¶15 She then testified in substance as to how the hospital was built. Its original cost was about $1,000,000, $500,000 of which was donated by citizens of Tulsa, and the remainder was paid by the corporation. Probably the greater part of that paid by the corporation came from other hospitals in other states; that the corporation operates in all 13 hospitals in several states; that all money which comes in over and above operating expenses is used in upkeep and building new additions; that since the hospital was constructed, $500,000 has been expended for additional building; of this sum $100,000 was donated by Waite Phillips; that the corporation intends in the future, as needs arise and funds are available, to erect other buildings; that during the year 1937, about 5,647 patients were received and treated in the hospital, 3,140 were "paying" patients, 923 were "partial pay" patients, 553 were public charges, and 1,029 were full charity patients.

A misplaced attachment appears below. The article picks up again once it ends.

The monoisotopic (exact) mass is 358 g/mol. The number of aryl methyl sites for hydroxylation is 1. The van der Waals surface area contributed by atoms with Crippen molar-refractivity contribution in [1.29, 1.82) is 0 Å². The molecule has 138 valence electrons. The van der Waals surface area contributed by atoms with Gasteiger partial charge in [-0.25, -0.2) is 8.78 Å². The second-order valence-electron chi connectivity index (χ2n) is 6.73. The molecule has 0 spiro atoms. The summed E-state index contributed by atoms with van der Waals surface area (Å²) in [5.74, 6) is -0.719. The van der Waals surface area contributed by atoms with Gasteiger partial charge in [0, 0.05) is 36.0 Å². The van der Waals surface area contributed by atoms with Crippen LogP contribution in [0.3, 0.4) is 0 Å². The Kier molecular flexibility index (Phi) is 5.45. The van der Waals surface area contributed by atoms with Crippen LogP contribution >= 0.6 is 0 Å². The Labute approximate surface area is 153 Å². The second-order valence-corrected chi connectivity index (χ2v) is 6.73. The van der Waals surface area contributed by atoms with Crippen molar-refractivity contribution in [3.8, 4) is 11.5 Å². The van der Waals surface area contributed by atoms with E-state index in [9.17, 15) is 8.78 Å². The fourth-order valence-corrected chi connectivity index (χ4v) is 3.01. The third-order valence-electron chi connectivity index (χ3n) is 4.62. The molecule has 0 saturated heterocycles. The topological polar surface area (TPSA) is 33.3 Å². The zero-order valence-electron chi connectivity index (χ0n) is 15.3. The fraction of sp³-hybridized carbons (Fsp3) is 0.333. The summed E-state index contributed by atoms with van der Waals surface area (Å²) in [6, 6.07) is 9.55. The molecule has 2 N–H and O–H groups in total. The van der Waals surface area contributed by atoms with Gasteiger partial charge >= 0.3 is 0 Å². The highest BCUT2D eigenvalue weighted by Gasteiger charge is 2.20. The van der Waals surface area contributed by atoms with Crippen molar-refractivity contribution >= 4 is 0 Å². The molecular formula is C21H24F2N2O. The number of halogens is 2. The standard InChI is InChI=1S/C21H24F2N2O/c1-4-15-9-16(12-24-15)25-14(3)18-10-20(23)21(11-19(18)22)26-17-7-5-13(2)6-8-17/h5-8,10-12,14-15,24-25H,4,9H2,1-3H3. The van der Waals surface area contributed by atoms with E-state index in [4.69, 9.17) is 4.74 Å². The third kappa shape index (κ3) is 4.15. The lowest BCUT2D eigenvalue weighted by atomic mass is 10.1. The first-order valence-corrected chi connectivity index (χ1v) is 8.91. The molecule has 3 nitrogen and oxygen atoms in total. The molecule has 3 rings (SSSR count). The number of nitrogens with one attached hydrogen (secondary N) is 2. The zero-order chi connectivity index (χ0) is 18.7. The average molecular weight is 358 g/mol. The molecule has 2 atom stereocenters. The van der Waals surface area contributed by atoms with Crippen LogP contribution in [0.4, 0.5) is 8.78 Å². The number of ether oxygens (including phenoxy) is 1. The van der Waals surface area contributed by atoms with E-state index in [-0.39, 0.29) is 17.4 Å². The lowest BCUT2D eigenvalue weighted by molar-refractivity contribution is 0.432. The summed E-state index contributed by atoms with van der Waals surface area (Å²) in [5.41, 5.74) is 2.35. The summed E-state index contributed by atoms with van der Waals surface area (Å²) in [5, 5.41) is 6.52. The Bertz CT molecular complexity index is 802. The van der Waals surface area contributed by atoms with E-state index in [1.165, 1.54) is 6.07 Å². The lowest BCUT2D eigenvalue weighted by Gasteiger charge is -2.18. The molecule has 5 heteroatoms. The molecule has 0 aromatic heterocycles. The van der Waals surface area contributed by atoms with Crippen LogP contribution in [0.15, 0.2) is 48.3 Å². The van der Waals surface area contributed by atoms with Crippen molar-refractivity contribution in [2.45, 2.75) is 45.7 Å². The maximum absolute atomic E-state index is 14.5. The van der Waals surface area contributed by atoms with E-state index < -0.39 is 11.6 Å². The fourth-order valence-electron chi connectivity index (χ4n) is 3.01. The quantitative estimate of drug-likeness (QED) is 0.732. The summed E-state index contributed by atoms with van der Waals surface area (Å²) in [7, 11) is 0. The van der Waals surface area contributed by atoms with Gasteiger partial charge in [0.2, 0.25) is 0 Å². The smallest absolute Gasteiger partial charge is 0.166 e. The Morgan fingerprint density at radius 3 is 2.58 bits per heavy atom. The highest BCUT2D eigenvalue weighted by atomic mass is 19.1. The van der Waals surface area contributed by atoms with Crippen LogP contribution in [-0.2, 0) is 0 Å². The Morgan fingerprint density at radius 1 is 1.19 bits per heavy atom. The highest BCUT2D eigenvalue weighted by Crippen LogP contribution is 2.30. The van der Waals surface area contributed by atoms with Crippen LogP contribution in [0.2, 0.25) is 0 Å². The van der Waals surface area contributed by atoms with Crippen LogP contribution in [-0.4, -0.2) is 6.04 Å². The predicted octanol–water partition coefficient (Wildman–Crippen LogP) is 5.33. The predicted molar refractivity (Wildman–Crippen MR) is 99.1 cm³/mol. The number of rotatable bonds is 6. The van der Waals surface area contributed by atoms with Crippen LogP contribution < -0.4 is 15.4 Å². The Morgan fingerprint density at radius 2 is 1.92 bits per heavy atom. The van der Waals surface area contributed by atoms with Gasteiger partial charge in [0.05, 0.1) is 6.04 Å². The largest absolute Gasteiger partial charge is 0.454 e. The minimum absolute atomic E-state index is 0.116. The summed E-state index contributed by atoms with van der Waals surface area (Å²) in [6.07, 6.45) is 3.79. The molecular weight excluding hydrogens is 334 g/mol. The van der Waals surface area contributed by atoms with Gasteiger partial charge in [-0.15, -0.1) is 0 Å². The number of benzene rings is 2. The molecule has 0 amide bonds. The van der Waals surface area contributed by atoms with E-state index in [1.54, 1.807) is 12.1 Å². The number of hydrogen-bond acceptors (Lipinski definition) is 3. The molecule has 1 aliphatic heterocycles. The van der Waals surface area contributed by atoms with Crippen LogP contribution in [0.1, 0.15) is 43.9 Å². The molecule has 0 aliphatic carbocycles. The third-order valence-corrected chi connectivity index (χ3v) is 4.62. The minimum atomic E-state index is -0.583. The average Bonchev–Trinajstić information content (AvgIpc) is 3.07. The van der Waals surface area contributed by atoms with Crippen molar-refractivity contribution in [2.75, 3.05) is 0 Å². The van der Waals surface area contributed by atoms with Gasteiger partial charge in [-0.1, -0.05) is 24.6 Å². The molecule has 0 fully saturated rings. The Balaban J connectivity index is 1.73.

¶16 During 1937, receipts from patients were $254,392.67, and for the first nine months of 1938 receipts were $195,564.19. All of this was paid out on the nurses' home and upkeep of the place. Upkeep, we presume, includes operating expenses.

¶17 The articles of incorporation were introduced in evidence, showing, among others, the following provisions:

"2. The said corporation is formed and shall be without capital stock, and no dividend, salary, wages or pecuniary profits of whatever kind shall ever be declared or paid any of its members.